The Novel I Wish Isaac Asimov Had Written

Image courtesy of NRAO/AUI

By Jay Cole

As I wrote my article about my experience teaching a course about Isaac Asimov (“A Semester with Isaac Asimov in the May/June issue on sale now), I found myself thinking about what he did not write. By this, I mean the Good Doctor was a prolific author of science fiction novels and stories that help to explain and popularize a variety of scientific topics and issues.

From robotics to mathematical sociology, Asimov’s science fiction has had a significant impact on public opinion and the popular imagination. This was, after all, one of my primary reasons for creating and teaching the course. Recognizing that he could not write about everything (although, thankfully, he gave it his best effort), what scientific topic or issue do I wish he had addressed in a novel or story? My answer: radio astronomy.

I say this because two radio astronomy facilities, the Arecibo Observatory and the Green Bank Observatory in West Virginia, face uncertain futures. Due to budget cuts, the National Science Foundation (NSF) has made some tough choices recently about how to allocate scarce dollars across a large portfolio of expensive scientific installations and programs. Thus, the NSF is dramatically reducing its investment in both Arecibo and Green Bank over the next few years. These observatories are seeking other sources of funding to continue their essential research, education, and outreach. Arecibo just announced a partnership with the University of Central Florida.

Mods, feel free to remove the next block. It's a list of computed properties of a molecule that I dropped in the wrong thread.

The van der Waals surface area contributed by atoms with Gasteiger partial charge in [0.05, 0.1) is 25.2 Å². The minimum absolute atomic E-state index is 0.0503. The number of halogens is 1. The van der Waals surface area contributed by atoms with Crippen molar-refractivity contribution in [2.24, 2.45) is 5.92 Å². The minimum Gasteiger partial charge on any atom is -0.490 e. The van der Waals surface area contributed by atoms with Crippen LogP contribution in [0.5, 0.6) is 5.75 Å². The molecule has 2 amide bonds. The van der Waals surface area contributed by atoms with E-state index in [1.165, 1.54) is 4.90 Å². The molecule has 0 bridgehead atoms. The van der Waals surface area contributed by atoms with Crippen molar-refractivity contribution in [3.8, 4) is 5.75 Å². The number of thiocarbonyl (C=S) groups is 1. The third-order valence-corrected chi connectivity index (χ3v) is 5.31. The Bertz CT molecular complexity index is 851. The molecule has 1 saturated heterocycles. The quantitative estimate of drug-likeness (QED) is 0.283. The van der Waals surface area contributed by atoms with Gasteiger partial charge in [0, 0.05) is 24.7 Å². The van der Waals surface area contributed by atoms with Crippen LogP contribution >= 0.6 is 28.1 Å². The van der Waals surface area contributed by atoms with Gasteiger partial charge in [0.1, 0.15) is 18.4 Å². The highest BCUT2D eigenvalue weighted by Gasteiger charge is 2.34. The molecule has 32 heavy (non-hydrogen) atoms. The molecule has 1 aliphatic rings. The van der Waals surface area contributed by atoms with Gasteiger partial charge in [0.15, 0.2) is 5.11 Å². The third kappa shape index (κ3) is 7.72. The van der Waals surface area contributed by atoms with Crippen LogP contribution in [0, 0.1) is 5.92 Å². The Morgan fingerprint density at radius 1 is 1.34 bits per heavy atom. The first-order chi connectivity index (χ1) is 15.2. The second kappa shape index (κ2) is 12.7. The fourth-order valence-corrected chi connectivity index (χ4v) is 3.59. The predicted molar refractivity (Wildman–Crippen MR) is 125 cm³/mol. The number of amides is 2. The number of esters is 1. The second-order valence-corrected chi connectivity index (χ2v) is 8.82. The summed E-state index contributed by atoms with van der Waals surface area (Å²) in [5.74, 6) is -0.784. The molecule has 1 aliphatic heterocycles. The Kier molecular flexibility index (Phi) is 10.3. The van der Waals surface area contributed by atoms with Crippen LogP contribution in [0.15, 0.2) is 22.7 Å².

The impact of these facilities has been very significant. Arecibo (http://outreach.naic.edu/ao/landing) has been instrumental in a range of discoveries from neutron stars to ice at the poles of Mercury. Green Bank (http://greenbankobservatory.org/), located in my home state of West Virginia, discovered the first signal of an organic molecule in space and is at the forefront of detecting gravitational waves from pulsars. And in 1960, Frank Drake launched the modern search for extraterrestrial intelligence by using a Green Bank radio telescope.

With such a legacy, it is not surprising that radio astronomy has been a topic for science fiction literature and film. James Gunn’s 1972 novel, The Listeners, tells a very compelling story, set at the Arecibo Observatory in Puerto Rico, about the social and political struggles that might result from detecting an intelligent signal from beyond Earth. Gunn paved the way for Carl Sagan’s best-selling novel, Contact, in 1985 and the 1997 film based on the book. The film, in particular, has promoted awareness of the Jansky Very Large Array, a collection of radio telescopes in New Mexico. (In a nice example of crossover between science and science fiction, Jodie Foster, the star of Contact, narrates a video that plays at the VLA’s Welcome Center.)

The novels by Gunn and Sagan are two great examples of how science fiction literature can help to shape public interest in and understanding of science, in this case the search for extraterrestrial intelligence. I just wish Asimov had written a book about radio astronomy as well!